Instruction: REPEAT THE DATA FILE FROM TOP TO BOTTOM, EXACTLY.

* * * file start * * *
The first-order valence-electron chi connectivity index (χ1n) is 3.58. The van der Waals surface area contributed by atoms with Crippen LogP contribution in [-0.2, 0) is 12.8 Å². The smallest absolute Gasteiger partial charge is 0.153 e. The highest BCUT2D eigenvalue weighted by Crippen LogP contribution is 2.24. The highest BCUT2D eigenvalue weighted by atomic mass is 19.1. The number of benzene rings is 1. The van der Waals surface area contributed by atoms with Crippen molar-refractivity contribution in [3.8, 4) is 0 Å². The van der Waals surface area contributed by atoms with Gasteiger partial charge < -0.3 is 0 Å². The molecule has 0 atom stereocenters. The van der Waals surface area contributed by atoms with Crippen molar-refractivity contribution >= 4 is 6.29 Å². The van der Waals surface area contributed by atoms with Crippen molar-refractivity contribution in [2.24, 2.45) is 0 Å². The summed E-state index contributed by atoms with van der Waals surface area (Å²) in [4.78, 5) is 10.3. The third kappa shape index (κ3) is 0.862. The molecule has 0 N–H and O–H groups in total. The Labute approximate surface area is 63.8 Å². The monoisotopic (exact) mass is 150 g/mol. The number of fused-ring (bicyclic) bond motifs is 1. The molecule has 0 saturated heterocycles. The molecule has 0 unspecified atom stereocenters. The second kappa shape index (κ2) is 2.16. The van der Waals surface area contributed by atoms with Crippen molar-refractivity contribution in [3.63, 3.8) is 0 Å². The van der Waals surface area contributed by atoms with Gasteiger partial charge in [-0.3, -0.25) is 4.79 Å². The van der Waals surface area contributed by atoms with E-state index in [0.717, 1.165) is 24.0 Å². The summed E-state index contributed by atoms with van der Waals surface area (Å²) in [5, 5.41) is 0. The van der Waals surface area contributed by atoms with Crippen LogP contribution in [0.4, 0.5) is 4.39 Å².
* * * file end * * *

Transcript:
The first-order valence-electron chi connectivity index (χ1n) is 3.58. The van der Waals surface area contributed by atoms with Crippen LogP contribution in [-0.2, 0) is 12.8 Å². The smallest absolute Gasteiger partial charge is 0.153 e. The highest BCUT2D eigenvalue weighted by Crippen LogP contribution is 2.24. The highest BCUT2D eigenvalue weighted by atomic mass is 19.1. The number of benzene rings is 1. The van der Waals surface area contributed by atoms with Crippen molar-refractivity contribution in [3.8, 4) is 0 Å². The van der Waals surface area contributed by atoms with Gasteiger partial charge < -0.3 is 0 Å². The molecule has 0 atom stereocenters. The van der Waals surface area contributed by atoms with Crippen molar-refractivity contribution >= 4 is 6.29 Å². The van der Waals surface area contributed by atoms with Crippen molar-refractivity contribution in [2.24, 2.45) is 0 Å². The summed E-state index contributed by atoms with van der Waals surface area (Å²) in [4.78, 5) is 10.3. The third kappa shape index (κ3) is 0.862. The molecule has 0 N–H and O–H groups in total. The Labute approximate surface area is 63.8 Å². The monoisotopic (exact) mass is 150 g/mol. The number of fused-ring (bicyclic) bond motifs is 1. The molecule has 0 saturated heterocycles. The molecule has 0 unspecified atom stereocenters. The second kappa shape index (κ2) is 2.16. The van der Waals surface area contributed by atoms with Crippen molar-refractivity contribution in [3.63, 3.8) is 0 Å². The van der Waals surface area contributed by atoms with Gasteiger partial charge in [-0.3, -0.25) is 4.79 Å². The van der Waals surface area contributed by atoms with E-state index in [0.717, 1.165) is 24.0 Å². The summed E-state index contributed by atoms with van der Waals surface area (Å²) in [5, 5.41) is 0. The van der Waals surface area contributed by atoms with Crippen LogP contribution in [0.4, 0.5) is 4.39 Å².